Kevin in SoCal

Yes, its too late. Even when they build a race track out in the boonies of SoCal, development still creeps in. And now the land is more valuable than the racetrack is. It’s sad that they sold out, as we’re also losing the only 1/4 mile drag strip for us amateurs left. (Pomona is pros only because the neighbors complained about the noise). There’s also a nice go-cart and autocross track on the property. I keep telling them to make it a 5/8 mile short track instead of 1/2 mile like Bristol or Martinsville, but they probably aren’t listening.

Last edited 1 year ago by Kevin in SoCal
MikeinAz

No thanks. Nascar is getting overloaded with short tracks and road courses.

Kevin in SoCal

Oh, I don’t want them to bulldoze it, but since they’re going to anyway, I’d rather they make it unique at 5/8 mile instead of another 1/2 mile.

MikeinAZ

I wish they would leave it alone too, but obviously that’s not going to happen.

Bill B

Overloaded with short tracks? There are 6 races out of 36 on short tracks. How is that overloaded?

I agree that they’ve gone a bit overboard with road courses, but don’t lump short tracks with road courses just because YOU don’t like them.

MikeinAZ

I’m lumping the two together because they’re both taking races away from other tracks. I’m not particularly crazy about either of them. This year 12 of 36 races are either road courses or short tracks.

Last edited 1 year ago by MikeinAZ
Tom B

We have probably seen the best race of the year at Fontana. This is not a cookie cutter track. Only one like it is Michigan. Why do people think short track racing is better? All the racers do is just take out the cars in front of them. That’s not racing. If you want more short tracks, build some more Iowa race tracks. Enough of these road course and street race tracks. That’s just more of taking out the cars in front of you racing.

MikeinAZ

I agree 150%. Nascar is getting too heavy on the short tracks & road courses. I couldn’t believe it when they dropped the indy oval for the road course and now they destroying a great two mile oval for another short track.

Bill B

Hmmm. Maybe I’m off here but I thought short tracks were what NASCAR was built on.

MikeinAZ

I don’t know for sure if nascar was built on short tracks. That is not what I’ve always heard. NASCAR’s first race was at charlotte. Even if you are correct, that doesn’t mean that they can’t take it to an extreme by adding more of them (including road courses), which is exactly what they are doing right now.  There is also a whole list of drivers that are not happy with them removing the California 2 mile speedway from the schedule. They’ve been dropping a lot of the longer high speed tracks from the schedule recently, too.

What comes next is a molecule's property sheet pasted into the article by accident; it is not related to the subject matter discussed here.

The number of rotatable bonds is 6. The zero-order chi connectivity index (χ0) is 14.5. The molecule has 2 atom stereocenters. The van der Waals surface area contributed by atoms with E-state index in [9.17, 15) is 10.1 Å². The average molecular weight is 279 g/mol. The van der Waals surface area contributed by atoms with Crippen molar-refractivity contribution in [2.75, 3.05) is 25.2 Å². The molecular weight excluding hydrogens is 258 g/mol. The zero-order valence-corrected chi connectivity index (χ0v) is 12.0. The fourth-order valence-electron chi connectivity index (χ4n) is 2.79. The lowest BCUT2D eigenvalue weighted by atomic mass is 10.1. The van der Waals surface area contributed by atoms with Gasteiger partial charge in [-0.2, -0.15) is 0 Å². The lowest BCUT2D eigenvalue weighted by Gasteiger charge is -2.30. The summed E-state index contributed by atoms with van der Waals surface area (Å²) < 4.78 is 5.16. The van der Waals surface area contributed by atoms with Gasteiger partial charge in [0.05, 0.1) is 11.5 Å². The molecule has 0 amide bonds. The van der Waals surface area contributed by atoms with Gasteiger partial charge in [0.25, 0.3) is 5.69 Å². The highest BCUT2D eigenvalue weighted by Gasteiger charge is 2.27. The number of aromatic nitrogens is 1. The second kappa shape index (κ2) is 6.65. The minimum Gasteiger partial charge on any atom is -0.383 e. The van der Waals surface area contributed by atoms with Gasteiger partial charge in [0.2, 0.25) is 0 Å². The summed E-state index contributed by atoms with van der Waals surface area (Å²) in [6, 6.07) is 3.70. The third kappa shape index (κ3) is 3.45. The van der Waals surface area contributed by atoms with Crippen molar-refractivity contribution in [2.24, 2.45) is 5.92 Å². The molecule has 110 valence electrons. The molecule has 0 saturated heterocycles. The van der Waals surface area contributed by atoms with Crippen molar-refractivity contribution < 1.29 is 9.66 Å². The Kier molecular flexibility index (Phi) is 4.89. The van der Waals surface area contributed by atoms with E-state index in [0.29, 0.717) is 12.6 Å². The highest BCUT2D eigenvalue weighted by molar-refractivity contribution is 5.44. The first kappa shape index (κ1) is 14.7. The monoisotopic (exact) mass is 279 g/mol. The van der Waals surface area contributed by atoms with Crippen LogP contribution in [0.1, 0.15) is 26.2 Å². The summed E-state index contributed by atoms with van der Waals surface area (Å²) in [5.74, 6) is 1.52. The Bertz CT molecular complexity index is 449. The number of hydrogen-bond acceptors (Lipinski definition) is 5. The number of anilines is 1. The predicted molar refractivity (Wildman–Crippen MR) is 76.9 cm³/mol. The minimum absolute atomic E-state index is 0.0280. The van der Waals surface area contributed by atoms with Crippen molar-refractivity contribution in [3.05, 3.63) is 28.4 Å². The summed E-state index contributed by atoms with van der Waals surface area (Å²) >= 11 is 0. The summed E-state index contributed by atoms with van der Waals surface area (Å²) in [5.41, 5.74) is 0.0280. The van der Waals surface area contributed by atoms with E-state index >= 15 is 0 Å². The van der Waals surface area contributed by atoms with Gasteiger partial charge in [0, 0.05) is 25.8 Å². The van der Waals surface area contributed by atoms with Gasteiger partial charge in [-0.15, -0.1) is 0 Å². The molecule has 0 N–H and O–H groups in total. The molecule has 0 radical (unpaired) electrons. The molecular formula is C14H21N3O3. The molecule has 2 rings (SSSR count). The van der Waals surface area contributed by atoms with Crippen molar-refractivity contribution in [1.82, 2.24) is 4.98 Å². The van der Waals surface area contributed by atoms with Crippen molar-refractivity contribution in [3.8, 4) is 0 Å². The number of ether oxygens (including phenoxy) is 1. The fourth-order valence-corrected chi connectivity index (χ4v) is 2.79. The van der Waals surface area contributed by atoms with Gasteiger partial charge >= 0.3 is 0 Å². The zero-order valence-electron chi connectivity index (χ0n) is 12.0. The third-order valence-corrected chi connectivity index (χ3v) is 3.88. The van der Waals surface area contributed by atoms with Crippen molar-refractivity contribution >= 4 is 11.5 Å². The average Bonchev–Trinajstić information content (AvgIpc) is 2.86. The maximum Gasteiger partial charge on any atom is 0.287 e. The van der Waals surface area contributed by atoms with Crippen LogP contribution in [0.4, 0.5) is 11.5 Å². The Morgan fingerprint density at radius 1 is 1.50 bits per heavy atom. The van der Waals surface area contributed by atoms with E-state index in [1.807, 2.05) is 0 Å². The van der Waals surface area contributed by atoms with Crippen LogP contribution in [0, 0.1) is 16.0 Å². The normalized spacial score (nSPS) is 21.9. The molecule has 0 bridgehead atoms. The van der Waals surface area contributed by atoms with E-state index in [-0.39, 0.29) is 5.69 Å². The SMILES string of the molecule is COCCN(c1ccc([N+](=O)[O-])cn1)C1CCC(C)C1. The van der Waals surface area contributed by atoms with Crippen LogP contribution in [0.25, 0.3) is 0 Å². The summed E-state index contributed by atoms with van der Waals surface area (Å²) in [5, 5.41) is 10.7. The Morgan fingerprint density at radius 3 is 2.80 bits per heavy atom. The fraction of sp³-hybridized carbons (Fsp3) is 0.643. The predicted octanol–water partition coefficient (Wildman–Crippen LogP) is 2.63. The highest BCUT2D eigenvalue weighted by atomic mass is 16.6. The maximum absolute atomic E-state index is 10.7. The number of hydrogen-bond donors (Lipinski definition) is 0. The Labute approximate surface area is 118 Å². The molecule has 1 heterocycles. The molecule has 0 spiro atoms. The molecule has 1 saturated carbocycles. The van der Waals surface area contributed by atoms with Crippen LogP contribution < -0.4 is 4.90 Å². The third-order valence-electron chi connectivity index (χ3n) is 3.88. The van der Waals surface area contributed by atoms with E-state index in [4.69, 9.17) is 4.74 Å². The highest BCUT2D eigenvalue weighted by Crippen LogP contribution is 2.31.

Last edited 1 year ago by MikeinAZ
DoninAjax

The first real NASCAR race was at Charlotte Speedway in Charlotte, NC on June 6, 1949. It was a dirt track (imagine that) and was 200 laps and 150 miles and was won by Jim Roper. It is NOT Charlotte Motor Speedway!

MikeinAZ

Ya don’t say. Although I didn’t know the type of track, I knew it wasn’t the current configuration. Just because it was a short track doesn’t mean we need more of them now, either. Imagine that.

Last edited 1 year ago by MikeinAZ
DoninAjax

Richard Petty’s first Cup race, when they were actually “races”, was at the CNE in Toronto. That’s in Ontario in Canada. Babe Ruth’s first professional home run was in Toronto. You should pay attention to history.

MikeinAZ

I know enough about nascar history. My weak brain doesn’t have the memory capacity to remember when Babe Ruth hit his first home run or when Richard Petty won his first race. I’m also more concerned about remembering some of America’s historical facts and what’s happening when it comes to politics than I am any of the sports. Heck, I wasn’t even alive 75 years ago.

Last edited 1 year ago by MikeinAZ
DoninAjax

How about this! Build a track by the ocean front and use half beach and half pavement!